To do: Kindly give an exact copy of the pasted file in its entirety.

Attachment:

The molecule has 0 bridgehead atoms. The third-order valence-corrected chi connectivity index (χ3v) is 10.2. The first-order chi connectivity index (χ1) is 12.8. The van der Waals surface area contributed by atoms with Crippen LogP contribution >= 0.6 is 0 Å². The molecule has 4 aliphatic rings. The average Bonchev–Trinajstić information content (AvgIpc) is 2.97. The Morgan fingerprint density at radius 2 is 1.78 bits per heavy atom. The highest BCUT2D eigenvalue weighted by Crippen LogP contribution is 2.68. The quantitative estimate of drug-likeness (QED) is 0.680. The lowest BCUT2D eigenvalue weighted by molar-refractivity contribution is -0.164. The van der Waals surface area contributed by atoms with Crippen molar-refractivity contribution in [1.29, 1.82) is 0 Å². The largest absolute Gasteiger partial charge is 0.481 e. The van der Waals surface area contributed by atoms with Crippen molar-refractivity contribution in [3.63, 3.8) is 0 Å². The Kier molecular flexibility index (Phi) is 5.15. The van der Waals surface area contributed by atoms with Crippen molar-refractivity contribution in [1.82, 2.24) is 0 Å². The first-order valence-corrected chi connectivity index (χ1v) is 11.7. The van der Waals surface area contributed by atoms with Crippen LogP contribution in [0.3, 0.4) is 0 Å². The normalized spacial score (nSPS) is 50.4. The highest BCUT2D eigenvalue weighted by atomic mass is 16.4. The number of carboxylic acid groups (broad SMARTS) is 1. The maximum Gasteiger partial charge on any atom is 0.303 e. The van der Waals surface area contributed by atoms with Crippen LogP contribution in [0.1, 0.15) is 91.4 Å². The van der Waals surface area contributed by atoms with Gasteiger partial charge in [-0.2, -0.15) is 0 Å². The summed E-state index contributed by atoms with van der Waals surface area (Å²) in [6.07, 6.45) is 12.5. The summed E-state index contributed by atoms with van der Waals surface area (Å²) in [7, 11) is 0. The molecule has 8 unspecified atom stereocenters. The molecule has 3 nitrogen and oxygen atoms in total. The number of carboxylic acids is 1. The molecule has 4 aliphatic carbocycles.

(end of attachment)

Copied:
The molecule has 0 bridgehead atoms. The third-order valence-corrected chi connectivity index (χ3v) is 10.2. The first-order chi connectivity index (χ1) is 12.8. The van der Waals surface area contributed by atoms with Crippen LogP contribution >= 0.6 is 0 Å². The molecule has 4 aliphatic rings. The average Bonchev–Trinajstić information content (AvgIpc) is 2.97. The Morgan fingerprint density at radius 2 is 1.78 bits per heavy atom. The highest BCUT2D eigenvalue weighted by Crippen LogP contribution is 2.68. The quantitative estimate of drug-likeness (QED) is 0.680. The lowest BCUT2D eigenvalue weighted by molar-refractivity contribution is -0.164. The van der Waals surface area contributed by atoms with Crippen molar-refractivity contribution in [1.29, 1.82) is 0 Å². The largest absolute Gasteiger partial charge is 0.481 e. The van der Waals surface area contributed by atoms with Crippen molar-refractivity contribution in [3.63, 3.8) is 0 Å². The Kier molecular flexibility index (Phi) is 5.15. The van der Waals surface area contributed by atoms with Crippen molar-refractivity contribution in [1.82, 2.24) is 0 Å². The first-order valence-corrected chi connectivity index (χ1v) is 11.7. The van der Waals surface area contributed by atoms with Crippen LogP contribution in [0.3, 0.4) is 0 Å². The normalized spacial score (nSPS) is 50.4. The highest BCUT2D eigenvalue weighted by atomic mass is 16.4. The number of carboxylic acid groups (broad SMARTS) is 1. The maximum Gasteiger partial charge on any atom is 0.303 e. The van der Waals surface area contributed by atoms with Crippen LogP contribution in [0.1, 0.15) is 91.4 Å². The van der Waals surface area contributed by atoms with Gasteiger partial charge in [-0.2, -0.15) is 0 Å². The summed E-state index contributed by atoms with van der Waals surface area (Å²) in [6.07, 6.45) is 12.5. The summed E-state index contributed by atoms with van der Waals surface area (Å²) in [7, 11) is 0. The molecule has 8 unspecified atom stereocenters. The molecule has 3 nitrogen and oxygen atoms in total. The number of carboxylic acids is 1. The molecule has 4 aliphatic carbocycles.